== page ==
“I’m pretty grateful and thankful that the Islanders took care of that for me,” Hamonic said. “It made a pretty big difference because I was in the hospital there and the team was on the road. It was first-class all the way from the Islanders organization, taking care of everything. They couldn’t have treated the situation any better.”

Once he left the hospital, Hamonic was ordered to get plenty of bed rest (10 days worth), keep activity to the minimum and focus on his recovery. If his nose became infected or started bleeding, his three to four-week timetable would go back to day one.

To his relief, Hamonic skated on Monday and is working himself back into game shape. While this type of injury usually takes four weeks to recover from, the Islanders blueliner hopes to be back sooner. 

“It’s been a long couple weeks not to play,” he said. “That’s behind me now and I’m grateful it wasn’t worse than it was.”

Moving forward requires not dwelling on or reliving the incident. Hamonic watched the play once on tape and that’s enough for him. The upbeat Hamonic is also putting things in perspective; had he not turned his head slightly at the last second, he could have taken the puck directly in his eye.

“It’s definitely a blessing from God,” he said. “Someone was looking after me out there and helped me turn my head at the last second and made sure I didn’t damage my eyes in any way. From a spiritual standpoint, I’m pretty grateful that it wasn’t a lot worse than it was.”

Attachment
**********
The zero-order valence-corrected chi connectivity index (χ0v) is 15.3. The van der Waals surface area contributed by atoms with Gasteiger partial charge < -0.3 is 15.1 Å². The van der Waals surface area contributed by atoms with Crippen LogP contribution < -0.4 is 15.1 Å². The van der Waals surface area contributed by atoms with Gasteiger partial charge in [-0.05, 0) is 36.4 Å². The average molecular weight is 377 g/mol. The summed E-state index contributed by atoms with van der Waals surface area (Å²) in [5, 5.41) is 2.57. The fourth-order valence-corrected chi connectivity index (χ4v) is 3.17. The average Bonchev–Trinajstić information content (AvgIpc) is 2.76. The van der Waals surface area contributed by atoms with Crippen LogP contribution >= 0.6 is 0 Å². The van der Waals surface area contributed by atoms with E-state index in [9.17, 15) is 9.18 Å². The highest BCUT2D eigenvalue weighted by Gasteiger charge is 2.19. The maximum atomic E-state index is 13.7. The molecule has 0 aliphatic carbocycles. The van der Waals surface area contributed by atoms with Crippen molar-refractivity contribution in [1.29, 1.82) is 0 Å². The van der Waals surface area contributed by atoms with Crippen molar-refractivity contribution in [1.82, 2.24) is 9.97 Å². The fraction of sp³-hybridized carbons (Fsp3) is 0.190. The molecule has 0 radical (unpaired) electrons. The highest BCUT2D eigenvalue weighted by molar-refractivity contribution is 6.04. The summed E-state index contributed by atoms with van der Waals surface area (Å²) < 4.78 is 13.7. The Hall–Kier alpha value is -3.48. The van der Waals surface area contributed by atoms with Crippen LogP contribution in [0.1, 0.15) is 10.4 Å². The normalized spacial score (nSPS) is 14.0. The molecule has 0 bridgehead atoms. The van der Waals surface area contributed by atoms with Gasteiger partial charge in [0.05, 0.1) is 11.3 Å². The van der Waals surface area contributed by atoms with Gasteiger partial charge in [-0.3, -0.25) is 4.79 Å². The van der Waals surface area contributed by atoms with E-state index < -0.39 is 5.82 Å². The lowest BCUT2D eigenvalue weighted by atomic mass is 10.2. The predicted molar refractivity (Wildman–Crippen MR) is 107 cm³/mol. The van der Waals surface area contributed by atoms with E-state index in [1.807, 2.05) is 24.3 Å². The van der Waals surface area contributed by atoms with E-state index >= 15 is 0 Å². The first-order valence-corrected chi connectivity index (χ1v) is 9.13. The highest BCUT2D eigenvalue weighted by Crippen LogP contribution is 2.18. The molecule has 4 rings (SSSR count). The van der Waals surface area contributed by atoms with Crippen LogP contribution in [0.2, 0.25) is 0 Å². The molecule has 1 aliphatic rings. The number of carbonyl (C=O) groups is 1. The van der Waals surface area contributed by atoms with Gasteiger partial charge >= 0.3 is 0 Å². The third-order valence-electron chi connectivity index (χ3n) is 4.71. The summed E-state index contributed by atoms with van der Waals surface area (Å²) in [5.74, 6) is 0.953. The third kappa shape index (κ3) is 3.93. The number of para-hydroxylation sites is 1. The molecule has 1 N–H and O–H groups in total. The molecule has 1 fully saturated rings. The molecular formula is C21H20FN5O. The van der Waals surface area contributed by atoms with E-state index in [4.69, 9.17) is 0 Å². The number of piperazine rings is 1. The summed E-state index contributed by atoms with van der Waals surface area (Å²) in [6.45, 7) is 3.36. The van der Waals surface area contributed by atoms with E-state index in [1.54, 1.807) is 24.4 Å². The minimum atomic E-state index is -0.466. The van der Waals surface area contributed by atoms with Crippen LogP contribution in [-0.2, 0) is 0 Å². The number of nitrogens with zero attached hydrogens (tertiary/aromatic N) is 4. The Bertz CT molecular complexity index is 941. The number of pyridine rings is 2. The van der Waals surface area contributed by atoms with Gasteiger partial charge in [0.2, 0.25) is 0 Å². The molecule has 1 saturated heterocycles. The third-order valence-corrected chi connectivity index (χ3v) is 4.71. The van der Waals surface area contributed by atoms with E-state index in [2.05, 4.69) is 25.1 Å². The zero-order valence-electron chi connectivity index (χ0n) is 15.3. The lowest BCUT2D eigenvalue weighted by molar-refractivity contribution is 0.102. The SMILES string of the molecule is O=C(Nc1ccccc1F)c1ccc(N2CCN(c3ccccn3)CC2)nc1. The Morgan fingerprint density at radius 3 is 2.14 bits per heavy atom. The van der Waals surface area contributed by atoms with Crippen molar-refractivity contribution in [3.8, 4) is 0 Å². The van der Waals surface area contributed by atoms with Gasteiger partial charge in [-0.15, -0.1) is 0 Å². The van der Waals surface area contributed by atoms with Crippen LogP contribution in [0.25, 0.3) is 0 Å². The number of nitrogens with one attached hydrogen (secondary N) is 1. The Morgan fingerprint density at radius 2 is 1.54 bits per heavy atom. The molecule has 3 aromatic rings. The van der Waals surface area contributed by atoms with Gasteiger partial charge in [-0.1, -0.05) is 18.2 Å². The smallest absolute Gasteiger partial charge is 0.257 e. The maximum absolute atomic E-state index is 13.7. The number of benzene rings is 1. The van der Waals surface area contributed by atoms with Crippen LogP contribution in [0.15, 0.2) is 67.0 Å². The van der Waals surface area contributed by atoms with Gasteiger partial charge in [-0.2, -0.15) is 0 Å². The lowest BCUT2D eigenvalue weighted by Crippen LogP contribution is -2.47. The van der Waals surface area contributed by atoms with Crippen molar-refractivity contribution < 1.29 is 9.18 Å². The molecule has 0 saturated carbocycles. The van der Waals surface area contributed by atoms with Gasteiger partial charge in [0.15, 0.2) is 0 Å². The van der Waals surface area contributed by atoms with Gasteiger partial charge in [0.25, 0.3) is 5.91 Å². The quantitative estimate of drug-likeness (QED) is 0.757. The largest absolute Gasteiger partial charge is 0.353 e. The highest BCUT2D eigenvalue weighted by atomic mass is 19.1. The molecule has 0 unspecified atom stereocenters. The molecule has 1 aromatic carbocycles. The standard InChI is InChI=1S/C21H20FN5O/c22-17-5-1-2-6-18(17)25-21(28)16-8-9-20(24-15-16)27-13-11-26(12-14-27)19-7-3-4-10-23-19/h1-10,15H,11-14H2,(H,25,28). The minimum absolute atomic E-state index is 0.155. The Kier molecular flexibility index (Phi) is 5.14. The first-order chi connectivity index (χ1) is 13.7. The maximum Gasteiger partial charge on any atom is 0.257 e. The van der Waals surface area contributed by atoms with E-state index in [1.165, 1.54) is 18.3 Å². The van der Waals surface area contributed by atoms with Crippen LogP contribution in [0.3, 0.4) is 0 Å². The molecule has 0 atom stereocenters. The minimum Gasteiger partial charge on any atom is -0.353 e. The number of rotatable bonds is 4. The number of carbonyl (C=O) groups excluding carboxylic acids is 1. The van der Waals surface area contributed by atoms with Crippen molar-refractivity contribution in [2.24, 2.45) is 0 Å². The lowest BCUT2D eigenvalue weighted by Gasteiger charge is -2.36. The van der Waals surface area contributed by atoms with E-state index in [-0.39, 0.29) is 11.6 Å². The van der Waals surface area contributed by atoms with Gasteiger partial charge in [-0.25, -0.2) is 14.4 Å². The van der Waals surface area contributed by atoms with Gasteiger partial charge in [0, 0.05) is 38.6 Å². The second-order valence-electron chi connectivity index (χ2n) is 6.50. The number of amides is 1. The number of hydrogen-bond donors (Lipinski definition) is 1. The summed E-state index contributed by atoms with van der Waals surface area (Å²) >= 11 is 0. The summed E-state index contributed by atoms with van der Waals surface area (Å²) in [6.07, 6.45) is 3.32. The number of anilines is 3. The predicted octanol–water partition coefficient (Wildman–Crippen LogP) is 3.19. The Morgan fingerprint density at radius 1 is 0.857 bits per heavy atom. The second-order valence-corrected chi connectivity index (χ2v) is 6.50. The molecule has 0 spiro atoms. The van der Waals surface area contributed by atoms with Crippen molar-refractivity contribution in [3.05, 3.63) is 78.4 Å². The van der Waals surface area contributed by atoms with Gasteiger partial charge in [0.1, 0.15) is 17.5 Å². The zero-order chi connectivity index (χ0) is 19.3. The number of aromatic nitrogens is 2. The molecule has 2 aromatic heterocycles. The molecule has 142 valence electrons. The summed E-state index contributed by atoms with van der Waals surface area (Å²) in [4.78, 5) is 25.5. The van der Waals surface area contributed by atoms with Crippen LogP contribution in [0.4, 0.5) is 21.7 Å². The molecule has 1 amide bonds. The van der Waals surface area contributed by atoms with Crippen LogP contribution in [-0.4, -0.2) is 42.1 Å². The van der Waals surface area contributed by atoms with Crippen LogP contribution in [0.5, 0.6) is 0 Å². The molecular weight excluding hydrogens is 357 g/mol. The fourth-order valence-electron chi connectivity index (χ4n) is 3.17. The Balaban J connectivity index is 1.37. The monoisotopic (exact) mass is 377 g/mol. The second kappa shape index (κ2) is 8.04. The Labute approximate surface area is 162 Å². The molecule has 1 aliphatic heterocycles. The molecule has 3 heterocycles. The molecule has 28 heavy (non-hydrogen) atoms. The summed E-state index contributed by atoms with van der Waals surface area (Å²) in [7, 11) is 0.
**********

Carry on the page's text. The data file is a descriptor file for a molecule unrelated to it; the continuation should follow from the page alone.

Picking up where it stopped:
Hamonic skating with Evgeni Nabokov on Feb. 22 at Nassau Coliseum.l
Hamonic will don a cage when he re-takes the ice, although a return date isn’t scheduled. He’s come back from a similar injury in junior; he had his jaw shattered and wired shut for five weeks.
Still, Hamonic says he won’t shy away from blocking shots or battles in front of the net. It’s part of his identity as a player.

“Maybe now that I have the cage, you’ll see me diving in front of more with my head,” Hamonic joked.

As for where this ranks in his worst career injuries…

“It’s a toss up I guess between the two of those,” Hamonic said sitting in his stall after a one-hour session on the ice. “Hopefully it stays that way for a long time.”




1 WSH 51 38 9 4 166 114 80
2 FLA 53 31 16 6 143 118 68
3 NYR 53 30 18 5 150 135 65
4 TBL 52 29 19 4 138 123 62
5 BOS 52 28 18 6 151 137 62
6 DET 53 27 18 8 133 131 62
7 PIT 52 27 18 7 138 132 61
8 NYI 51 27 18 6 143 127 60
9 NJD 54 26 21 7 120 122 59
10 CAR 54 24 21 9 130 142 57
11 MTL 54 26 24 4 143 143 56
12 OTT 54 25 23 6 153 166 56
13 PHI 51 23 19 9 121 133 55
14 BUF 53 21 26 6 120 139 48
15 TOR 51 19 23 9 117 140 47
16 CBJ 54 21 28 5 135 168 47


K. Okposo 49 15 26 -7 41
J. Tavares 48 19 21 -4 40
F. Nielsen 51 15 18 0 33
B. Nelson 51 20 11 1 31
M. Grabovski 51 9 15 2 24
J. Bailey 50 9 15 5 24
N. Leddy 51 3 20 -8 23
A. Lee 51 7 15 1 22
R. Strome 40 5 14 -6 19
C. Clutterbuck 50 11 4 6 15
J. Halak 12 11 4 .917 2.28
T. Greiss 14 6 2 .929 2.26